- Each week, we respond to a question from our readers, and our team of clinical psychologists gives advice and resources you can turn to
- This week, we help a student trying to rebuild trust after revealing information meant to be kept private
Need an answer to a personal question that you’ve never mustered the courage to ask? We’ve been there. Whether it is about school, family issues or social life, share your thoughts with us.
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People are saying that I’m untrustworthy and that I have a big mouth. It is because I told my friends something another person told me. Now, he blames me for exposing his secret, but he never told me that it was private and that I shouldn’t tell anyone! He also said that I am not capable of keeping secrets.
My other friend thinks that I am unreliable and can’t be trusted with private information. Rather than share things about her life, she instead pretends nothing is happening.
I don’t want to be left out of the inside jokes and secrets. What should I do?
Sincerely, Big Mouth
Dear Big Mouth,
We can sense your disappointment and frustration; no one wants to be isolated from their peers! This incident certainly appears to have you and your friends at odds, and from what it sounds like, you didn’t act maliciously or intend to hurt your friend’s feelings.
Regardless of intent, however, your friend feels betrayed. But it is still possible to reconcile with them and prove you are trustworthy. Here are some suggestions for you:
Learn from your mistakes and feelings
It sounds like you were in a bit of a grey area when your friend shared his personal information with you. Although he did not explicitly say it was a secret, most people only choose to share their thoughts and feelings with someone they trust. Leaking someone’s private or sensitive information without their permission can feel disappointing and untrustworthy.
On the other hand, your frustration about the situation can lead to meaningful self-reflection and help you realise what your friendships mean to you.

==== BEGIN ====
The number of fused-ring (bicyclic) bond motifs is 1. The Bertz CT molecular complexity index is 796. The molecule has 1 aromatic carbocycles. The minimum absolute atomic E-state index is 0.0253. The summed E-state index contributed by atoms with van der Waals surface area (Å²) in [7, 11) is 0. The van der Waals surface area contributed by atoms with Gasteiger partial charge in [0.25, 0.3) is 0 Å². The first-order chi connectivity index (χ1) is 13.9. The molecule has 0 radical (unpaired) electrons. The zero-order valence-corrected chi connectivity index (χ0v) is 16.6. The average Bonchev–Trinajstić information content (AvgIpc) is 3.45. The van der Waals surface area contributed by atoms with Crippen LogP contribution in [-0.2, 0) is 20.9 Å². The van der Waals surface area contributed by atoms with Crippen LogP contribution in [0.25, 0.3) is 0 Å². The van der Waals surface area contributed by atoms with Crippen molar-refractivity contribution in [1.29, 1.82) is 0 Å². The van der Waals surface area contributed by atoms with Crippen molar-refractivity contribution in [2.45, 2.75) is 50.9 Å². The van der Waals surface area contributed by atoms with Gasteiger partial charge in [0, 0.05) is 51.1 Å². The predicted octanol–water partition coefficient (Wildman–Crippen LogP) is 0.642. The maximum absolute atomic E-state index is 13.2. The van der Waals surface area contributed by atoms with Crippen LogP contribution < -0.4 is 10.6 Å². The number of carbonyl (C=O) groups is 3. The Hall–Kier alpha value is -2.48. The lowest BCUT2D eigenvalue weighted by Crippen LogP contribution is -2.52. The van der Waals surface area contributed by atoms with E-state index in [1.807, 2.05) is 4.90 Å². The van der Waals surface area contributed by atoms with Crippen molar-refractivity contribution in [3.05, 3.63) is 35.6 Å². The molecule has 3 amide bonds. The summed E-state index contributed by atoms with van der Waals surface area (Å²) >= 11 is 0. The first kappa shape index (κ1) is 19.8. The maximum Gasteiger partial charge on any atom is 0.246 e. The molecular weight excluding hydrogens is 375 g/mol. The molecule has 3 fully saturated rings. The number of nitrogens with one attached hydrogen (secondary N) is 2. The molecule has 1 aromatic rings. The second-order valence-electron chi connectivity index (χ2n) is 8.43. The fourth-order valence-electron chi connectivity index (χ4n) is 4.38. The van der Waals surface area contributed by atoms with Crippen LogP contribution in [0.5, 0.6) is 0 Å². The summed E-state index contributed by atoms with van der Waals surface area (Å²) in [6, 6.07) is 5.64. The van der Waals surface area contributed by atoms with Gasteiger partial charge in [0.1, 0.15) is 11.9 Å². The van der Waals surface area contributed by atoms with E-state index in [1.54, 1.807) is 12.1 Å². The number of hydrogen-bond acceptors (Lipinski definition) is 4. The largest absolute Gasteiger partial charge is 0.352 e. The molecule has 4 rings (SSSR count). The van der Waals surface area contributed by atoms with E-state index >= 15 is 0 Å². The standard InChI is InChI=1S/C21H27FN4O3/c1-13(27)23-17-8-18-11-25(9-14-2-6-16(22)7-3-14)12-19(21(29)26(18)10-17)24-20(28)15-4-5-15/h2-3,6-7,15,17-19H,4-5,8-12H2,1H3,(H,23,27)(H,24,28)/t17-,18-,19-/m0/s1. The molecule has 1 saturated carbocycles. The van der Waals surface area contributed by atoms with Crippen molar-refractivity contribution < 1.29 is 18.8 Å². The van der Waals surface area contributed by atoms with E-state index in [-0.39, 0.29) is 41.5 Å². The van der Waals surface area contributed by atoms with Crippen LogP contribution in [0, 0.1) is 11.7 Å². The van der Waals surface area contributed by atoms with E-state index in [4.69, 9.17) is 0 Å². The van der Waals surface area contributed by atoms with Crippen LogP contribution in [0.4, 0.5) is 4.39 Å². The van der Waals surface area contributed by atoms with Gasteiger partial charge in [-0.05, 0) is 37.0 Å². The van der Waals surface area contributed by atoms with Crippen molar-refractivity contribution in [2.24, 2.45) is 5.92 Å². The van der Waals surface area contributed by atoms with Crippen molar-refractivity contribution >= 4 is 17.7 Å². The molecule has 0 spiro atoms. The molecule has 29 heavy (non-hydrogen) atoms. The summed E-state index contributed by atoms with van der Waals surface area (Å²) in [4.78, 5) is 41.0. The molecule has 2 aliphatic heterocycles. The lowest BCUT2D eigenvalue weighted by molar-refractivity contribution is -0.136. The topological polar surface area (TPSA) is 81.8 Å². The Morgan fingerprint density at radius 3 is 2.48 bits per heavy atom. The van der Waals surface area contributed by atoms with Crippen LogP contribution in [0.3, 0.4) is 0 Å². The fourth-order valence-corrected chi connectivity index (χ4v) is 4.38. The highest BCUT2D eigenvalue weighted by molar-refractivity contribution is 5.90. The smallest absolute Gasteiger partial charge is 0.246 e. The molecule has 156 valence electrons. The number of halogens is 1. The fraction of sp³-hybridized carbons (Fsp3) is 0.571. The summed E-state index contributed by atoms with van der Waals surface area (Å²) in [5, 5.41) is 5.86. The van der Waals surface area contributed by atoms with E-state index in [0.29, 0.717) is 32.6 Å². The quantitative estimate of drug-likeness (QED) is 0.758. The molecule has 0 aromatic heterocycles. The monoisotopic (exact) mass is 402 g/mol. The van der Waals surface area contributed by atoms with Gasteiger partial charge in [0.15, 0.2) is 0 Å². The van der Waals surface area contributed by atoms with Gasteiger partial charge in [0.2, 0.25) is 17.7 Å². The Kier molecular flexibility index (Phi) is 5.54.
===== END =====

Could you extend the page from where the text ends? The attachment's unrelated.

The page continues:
Offer a genuine apology
A sincere apology to friends we hurt is crucial for rebuilding friendships.
First, you should acknowledge your mistakes. As we mentioned, self-reflection is necessary for an apology. Maybe you were too casual sharing someone else’s information without taking their feelings into consideration, and you can start to assume there is a mutual understanding to keep private chats private. It may seem painful, but looking for flaws and examining them can help you fix them.
Secondly, try to manage any defensive thoughts. Sometimes people try to justify any wrongdoing or blame others for their mistakes. While it may be tempting to give excuses, please say no to these thoughts. They are convenient and easy to rely on, but ultimately they are shallow and will likely prevent you from truly reconciling with your friends.
Finally, you can work on rebuilding trust. A sincere apology means you care, you are responsible, you are committed to rectifying mistakes and you can be trusted. Ask for forgiveness through genuine communication and commitment; admitting your mistakes and carelessness shows people you are respectful and will keep their privacy.
Remain open and gentle
There is no guarantee your friend will accept your apology, at least not right away. They might need time to cool down, and to see your commitment through changed behaviour.
Having said that, a person who learns from their mistakes will always become a better person. Keep treating others considerately and be open-minded. Don’t frame your growth as transactional – I apologised and worked on myself, so my friends should trust me again. That’s not how a good friendship works!
As always, remember that you can speak to a trusted adult if the issue is still bothering you, such as a school counsellor, your parents, or a teacher. You could also try organisations like Open Up and 6PM Cyber Youth Support Team, both of which you can contact through their websites.
We know you might feel hurt and confused right now, but remember that everyone makes mistakes. Take this as a learning opportunity that can help you form closer relationships in the future.
Sincerely, Friend of a Friend
The question was answered by clinical psychologists from the Department of Health under Shall We Talk, a mental health initiative launched with the Advisory Committee on Mental Health.